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Parisiis, apud Christianum Wechelum, 1534.multo emaculatius, ac picturis, quae plurimae in eo sunt, elegantioribus expressum, quam cum Veronae inter initia artis chalcographicae Anno M.cccclxxxiii invulgaretur. Latin text, 1534. Folio, approximately 320 x 210 mm, 12¾ x 8¼ inches, printer's pictorial device on title page and repeated on final page, 97 large woodcut illustrations, many full or almost full page, woodcut pictorial initials throughout, pages: (12), 383, (1), bound in full contemporary vellum, early hand lettering to spine, all edges red. Vellum darkened and with a small dark stain on lower cover, wrinkled across centre of upper cover, spine also wrinkled and with 1 tiny chip to vellum, pale damp stain to inner edge of first 3 leaves, another to lower inner corner of 13 leaves near the end, title page faintly foxed and missing tip of upper corner, pale age - browning to pages throughout, a very occasional small light stain, small closed tear to 2 inner margins at lower edge, another affecting 4 lines of text, all expertly repaired with no loss of text, 1 very small corner missing, small neat repair to lower inner edge of 2 adjacent leaves, 1 of them has a slight crease and is very slightly ragged at lower edge, the other is slightly ragged at fore - edge, small chip and tiny hole to fore - edge margin of last leaf, final page a little spotted. Binding tight and firm. Overall a very good copy. Roberto Valturio (1413 - 1483) was an Italian military engineer to Sigismondo Malatesta, ruler of Rimini. This work was first printed in Latin in Verona in 1472 and was the first printed book to show technical military equipment. "The historical importance of the De Re Militari lies in the fact that it is the first book printed with illustrations of a technical or scientific character depicting the progressive engineering ideas of the author's own time. ...The Verona Valturius and its reprints were the handbooks of the military leaders of the Renaissance, and Leonardo da Vinci, when acting as chief engineer to Cesare Borgia, possessed a copy and borrowed some of its designs." Printing & the Mind of Man, page 7, No. 10. This edition was edited by Paolo Ramusio, who signs the preliminary dedication. The woodcuts are reversed free copies of those in the 1483 Italian edition. They show the equipment necessary for the military and naval engineer including weapons, revolving gun turrets, siege engines, platforms and ladders for sieges, battering rams, paddle wheels, flotation devices, a lifebelt, something resembling a tank, pontoon and other bridges, a completely closed boat that could be half submerged, etc. Cockle, A Bibliography of Military Books up to 1642, p.133, No. 501. MORE IMAGES ATTACHED TO THIS LISTING, ALL ZOOMABLE. FURTHER IMAGES ON REQUEST. POSTAGE AT COST.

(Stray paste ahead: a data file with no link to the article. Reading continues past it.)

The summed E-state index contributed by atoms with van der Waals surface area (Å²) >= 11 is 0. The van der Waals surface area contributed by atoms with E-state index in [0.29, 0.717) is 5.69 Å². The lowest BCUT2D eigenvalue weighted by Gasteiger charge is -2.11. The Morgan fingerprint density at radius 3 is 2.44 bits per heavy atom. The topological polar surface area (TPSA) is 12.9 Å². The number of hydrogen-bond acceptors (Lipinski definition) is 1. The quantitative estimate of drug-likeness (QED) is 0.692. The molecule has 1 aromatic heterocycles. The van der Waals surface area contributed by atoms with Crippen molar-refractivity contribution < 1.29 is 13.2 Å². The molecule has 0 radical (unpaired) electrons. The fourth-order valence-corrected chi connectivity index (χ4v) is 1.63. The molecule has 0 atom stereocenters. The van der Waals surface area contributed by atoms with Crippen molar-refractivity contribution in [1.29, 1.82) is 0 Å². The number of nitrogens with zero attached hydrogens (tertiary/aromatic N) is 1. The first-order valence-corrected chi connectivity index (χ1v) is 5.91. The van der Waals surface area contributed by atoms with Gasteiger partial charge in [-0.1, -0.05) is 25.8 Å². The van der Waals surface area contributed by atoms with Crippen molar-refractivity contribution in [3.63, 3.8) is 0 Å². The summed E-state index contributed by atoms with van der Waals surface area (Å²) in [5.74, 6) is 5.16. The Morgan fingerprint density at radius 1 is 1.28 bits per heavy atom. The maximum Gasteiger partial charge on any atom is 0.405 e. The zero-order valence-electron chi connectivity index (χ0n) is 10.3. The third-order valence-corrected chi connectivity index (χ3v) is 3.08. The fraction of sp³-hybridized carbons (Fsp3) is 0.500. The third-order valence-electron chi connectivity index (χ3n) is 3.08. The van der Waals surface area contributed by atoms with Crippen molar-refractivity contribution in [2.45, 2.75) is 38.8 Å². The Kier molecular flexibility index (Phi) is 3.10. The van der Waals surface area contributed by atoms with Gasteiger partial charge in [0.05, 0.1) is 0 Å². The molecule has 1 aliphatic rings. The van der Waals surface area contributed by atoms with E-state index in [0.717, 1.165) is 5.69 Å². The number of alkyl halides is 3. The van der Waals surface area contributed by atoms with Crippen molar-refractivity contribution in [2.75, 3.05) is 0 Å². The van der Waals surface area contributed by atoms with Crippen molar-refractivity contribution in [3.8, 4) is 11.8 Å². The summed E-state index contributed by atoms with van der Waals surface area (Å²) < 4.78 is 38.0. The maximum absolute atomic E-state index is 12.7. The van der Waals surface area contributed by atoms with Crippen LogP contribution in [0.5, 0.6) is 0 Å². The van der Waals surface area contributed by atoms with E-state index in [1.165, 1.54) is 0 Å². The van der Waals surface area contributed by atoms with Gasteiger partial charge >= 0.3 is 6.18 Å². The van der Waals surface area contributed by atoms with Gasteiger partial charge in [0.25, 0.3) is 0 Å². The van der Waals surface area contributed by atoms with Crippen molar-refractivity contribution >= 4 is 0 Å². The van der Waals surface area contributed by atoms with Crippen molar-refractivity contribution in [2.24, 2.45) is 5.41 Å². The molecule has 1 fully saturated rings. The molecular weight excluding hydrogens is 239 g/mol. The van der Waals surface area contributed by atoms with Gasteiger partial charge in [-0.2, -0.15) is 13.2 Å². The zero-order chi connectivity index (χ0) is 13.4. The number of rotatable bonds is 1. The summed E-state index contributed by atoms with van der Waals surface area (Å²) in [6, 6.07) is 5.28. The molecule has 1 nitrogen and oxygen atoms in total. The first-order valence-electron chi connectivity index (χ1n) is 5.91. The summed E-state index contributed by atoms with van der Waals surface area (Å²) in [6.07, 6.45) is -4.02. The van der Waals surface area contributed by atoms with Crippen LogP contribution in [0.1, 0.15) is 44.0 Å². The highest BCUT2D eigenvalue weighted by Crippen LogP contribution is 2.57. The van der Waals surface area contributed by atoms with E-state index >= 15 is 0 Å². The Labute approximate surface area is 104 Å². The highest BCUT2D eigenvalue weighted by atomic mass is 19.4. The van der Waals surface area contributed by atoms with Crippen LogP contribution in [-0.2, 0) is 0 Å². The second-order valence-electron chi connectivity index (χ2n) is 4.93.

[Bookseller: Roger Middleton P.B.F.A.]
Last Found On: 2016-06-20           Check availability:    


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